14 March 1996

Only radical reform will put beef back on track

HUGE cuts in beef prices, of up to 33%, could be needed to bring Europes production back into line with demand and to comply with world trade rules warns the NFU.

In a discussion document, called Options for reform in the beef sector, NFU economist Tony Donaldson says long-term, radical reform of the beef regime is inevitable towards the end of the decade.

Reduced beef consumption, a trend seen over the past decade but exacerbated by the BSE crisis, coupled with the effects of GATT, means current EU production levels cannot be sustained.

Worst scenario

Without reforms, the worst scenario could see 3.5m tonnes of beef in intervention by the end of the century. That is despite the introduction of the calf slaughter scheme and early marketing scheme across Europe, and the UK removing about 210,000t a year from the market with the over 30-month scheme.

And the GATT deal means the EU can no longer use subsidies to offload intervention stocks on the world market. He says that even if consumers reversed the previous decline in beef consumption it would still leave about 1.5m tonnes in intervention by 2000.

The choice, says Mr Donaldson, is simple. Either strict supply controls can be introduced to maintain producer prices, or prices can be cut to world market levels, with compensation for farmers that is de-coupled from production.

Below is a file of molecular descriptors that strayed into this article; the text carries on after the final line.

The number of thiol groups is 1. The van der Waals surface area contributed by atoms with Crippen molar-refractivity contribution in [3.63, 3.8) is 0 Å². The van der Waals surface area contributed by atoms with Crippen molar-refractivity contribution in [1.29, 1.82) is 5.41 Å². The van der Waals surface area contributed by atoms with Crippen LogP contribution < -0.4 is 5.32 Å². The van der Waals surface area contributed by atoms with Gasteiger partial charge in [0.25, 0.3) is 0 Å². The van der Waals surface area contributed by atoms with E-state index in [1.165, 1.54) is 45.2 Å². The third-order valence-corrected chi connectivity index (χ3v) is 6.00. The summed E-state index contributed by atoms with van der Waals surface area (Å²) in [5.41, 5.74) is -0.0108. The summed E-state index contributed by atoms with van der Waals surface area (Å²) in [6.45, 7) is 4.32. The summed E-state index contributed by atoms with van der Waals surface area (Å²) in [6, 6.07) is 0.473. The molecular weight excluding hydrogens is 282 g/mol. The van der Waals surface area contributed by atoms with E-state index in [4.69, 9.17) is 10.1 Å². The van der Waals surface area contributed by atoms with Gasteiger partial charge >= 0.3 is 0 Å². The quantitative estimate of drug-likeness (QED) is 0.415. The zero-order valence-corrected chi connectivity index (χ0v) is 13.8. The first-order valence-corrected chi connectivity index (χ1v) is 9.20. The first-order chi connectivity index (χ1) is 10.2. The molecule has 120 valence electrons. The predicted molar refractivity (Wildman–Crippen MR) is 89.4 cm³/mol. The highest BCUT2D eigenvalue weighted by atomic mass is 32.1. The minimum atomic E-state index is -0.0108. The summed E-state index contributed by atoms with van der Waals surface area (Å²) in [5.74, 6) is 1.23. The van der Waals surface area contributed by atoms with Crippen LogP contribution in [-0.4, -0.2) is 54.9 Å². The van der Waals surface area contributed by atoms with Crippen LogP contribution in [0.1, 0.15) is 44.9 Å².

Production cuts

The first option would allow the EU to maintain higher prices for its farmers but would require significant and progressive production cuts. And the artificially high price would also cut the EUs ability to export beef. De-coupled support payments would not distort prices or international trade opportunities.

The NFU points out that supply controls, gearing production to the EU market, could lead to a cut of up to 25% in suckler cow numbers, which would obviously be of great concern to UK farmers.

Mr Donaldson says a policy of fully compensated price cuts would be an ideal solution. To meet the World Trade Organisation rules the support would have to be decoupled from production. And full compensation would cost EU taxpayers an extra £2.69bn. &#42